UBC Theses and Dissertations
Standards for day care programs : a creative approach to the care fo preschool children outside of the home, based on a review of day care facilities in Greater Vancouver, 1962-1963. Hughes, Mary Louise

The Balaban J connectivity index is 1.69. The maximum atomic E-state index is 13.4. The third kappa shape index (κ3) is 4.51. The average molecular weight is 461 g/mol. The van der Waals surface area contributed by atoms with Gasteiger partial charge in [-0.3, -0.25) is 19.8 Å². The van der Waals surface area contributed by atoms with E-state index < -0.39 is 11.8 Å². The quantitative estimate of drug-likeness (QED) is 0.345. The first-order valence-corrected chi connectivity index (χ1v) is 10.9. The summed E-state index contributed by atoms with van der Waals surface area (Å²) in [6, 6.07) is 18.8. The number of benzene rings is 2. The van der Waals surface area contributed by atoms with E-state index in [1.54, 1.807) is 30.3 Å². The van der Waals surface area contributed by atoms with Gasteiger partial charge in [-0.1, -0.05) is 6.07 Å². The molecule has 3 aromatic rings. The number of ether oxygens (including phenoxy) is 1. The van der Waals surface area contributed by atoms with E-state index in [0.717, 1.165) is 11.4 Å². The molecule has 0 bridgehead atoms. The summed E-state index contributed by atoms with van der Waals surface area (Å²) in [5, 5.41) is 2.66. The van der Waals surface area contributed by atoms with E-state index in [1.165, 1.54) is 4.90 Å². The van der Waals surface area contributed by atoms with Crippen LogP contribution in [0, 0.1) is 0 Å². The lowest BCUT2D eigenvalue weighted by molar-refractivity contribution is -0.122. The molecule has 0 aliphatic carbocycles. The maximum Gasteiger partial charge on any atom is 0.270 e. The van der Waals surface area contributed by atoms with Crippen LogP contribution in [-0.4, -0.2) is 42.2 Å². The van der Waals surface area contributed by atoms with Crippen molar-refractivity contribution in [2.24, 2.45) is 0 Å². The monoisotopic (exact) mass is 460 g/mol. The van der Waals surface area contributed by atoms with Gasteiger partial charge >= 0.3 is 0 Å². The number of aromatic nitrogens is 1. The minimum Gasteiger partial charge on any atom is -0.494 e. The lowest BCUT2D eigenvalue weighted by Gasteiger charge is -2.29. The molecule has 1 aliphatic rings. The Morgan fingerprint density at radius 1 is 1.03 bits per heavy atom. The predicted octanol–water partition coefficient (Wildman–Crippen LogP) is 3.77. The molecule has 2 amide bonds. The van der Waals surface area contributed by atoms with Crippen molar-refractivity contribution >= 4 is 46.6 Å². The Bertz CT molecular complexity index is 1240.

Though a progressive day care philosophy has been developed and is practised in a few communities in the United States and Canada, the day care program generally has occupied a position of secondary importance in the network of community social, services, rather than being recognized as a service which requires professional leadership and substantial financial support. In Greater Vancouver, as in other communities, concern is expressed about the adequacy of present resources to meet the needs of children who require day care. The assumption of this study is that constructive planning must be based on objectives which (a) will assure enriching experiences to the children who require care, and (b) will give to families the opportunity to select the community resource which will support and strengthen the family life. These objectives are enunciated in the dynamic approach to day care services, and have been translated into a method of practice by the Child Welfare League of America in Standards for Day Care Services. The special needs of children which must be met in day care placement are first put in perspective through a review of current literature and discussion of present knowledge about the nature of human growth and development. These needs can be met when the day care program is viewed as a special field of Child Welfare, which requires a multi-disciplinary team approach to ensure that the total needs of the child and family are considered. The core of this study, based on a questionnaire survey, analyzes present practice in eleven day care facilities in the Greater Vancouver area, and compares it with the criteria established as acceptable by the Child Welfare League of America. This analysis is concerned particularly with the contribution of social work to the multi-disciplinary team. The findings indicate that present services do not make adequate provision for the child's welfare, and do not evidence appreciation of the day care program's responsibility to strengthen and enhance family life. The need, for professional leadership, financial support, and community planning to establish "good standards for day care" are supported with suggestions as to how the community might take action to develop a better and more creative day care service.
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